The Economist needs input.

#46
I'll admit to being a subscriber. You get what you pay for - generally high quality reporting, not particularly biased to anything other than "backed up by evidence". Proper journalism and decent-sized articles, not limited to a few column inches. Not perfect, but pretty damn good.

The Economist's agenda is to be well-informed, and not beholden to an owner's whims (see: swivel-eyed non-domiciled inherited multi-millionaires who want to avoid any pan-EU tax agreements, and who rather like the thought of politicians desperate for their support come the General Election).

So: Pro NATO, pro-US-anti-Trump, advised against Brexit on economic grounds. The left will call it the organ of capitalist lackeys, the right will call it a bunch of snowflakes who can't see that Brexit will be a success, honest, because we say so.
It didn't "advise against Brexit". It launched into a massive hissyfit and hasn't let up since the vote. It backed the Lib Dems at the last election.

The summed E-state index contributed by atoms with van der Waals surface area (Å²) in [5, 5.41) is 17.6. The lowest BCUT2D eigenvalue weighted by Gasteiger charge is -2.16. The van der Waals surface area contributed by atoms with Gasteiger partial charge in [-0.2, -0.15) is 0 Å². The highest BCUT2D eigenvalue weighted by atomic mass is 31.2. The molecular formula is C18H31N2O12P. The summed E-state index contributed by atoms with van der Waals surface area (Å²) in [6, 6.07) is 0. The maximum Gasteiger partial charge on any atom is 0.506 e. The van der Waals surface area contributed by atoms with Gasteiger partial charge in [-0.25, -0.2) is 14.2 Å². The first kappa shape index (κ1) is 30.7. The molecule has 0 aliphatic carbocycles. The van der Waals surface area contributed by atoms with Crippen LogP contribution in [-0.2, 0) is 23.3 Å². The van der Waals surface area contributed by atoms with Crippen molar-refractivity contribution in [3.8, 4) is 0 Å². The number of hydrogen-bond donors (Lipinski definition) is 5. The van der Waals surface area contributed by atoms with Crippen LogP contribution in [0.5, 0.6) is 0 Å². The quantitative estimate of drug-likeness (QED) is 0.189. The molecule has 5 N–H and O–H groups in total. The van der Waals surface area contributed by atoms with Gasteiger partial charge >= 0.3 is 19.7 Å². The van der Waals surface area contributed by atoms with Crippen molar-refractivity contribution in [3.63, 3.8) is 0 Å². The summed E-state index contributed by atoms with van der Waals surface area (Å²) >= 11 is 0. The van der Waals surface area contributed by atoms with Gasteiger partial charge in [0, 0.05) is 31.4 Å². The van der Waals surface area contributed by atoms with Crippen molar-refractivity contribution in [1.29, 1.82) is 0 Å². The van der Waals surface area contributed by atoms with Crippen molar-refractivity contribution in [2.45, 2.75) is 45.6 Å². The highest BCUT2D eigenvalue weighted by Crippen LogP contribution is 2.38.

It's a tabloid for bitter establishment people who think they're clever.
 
#47
It didn't "advise against Brexit". It launched into a massive hissyfit and hasn't let up since the vote. It backed the Lib Dems at the last election.
Translated, that appears to read "I believe strongly in Brexit. Therefore any analysis which contradicts me is wrong."

What, exactly, does a "massive hissyfit" look like?

It's a tabloid for bitter establishment people who think they're clever.
... "If I cannot disprove the analysis, I will insult the offending publication and anyone who dares read such contrary opinions"

Quite right. We should all believe in blind assertions from politicians, without the benefit of such troublesome things as "facts".

For instance, the Mexicans are about to pay for a wall (the best wall ever) and any claims that the Russians have been interfering in US elections (or that the Inauguration was poorly attended compared to previous years) is of course fake news.
 

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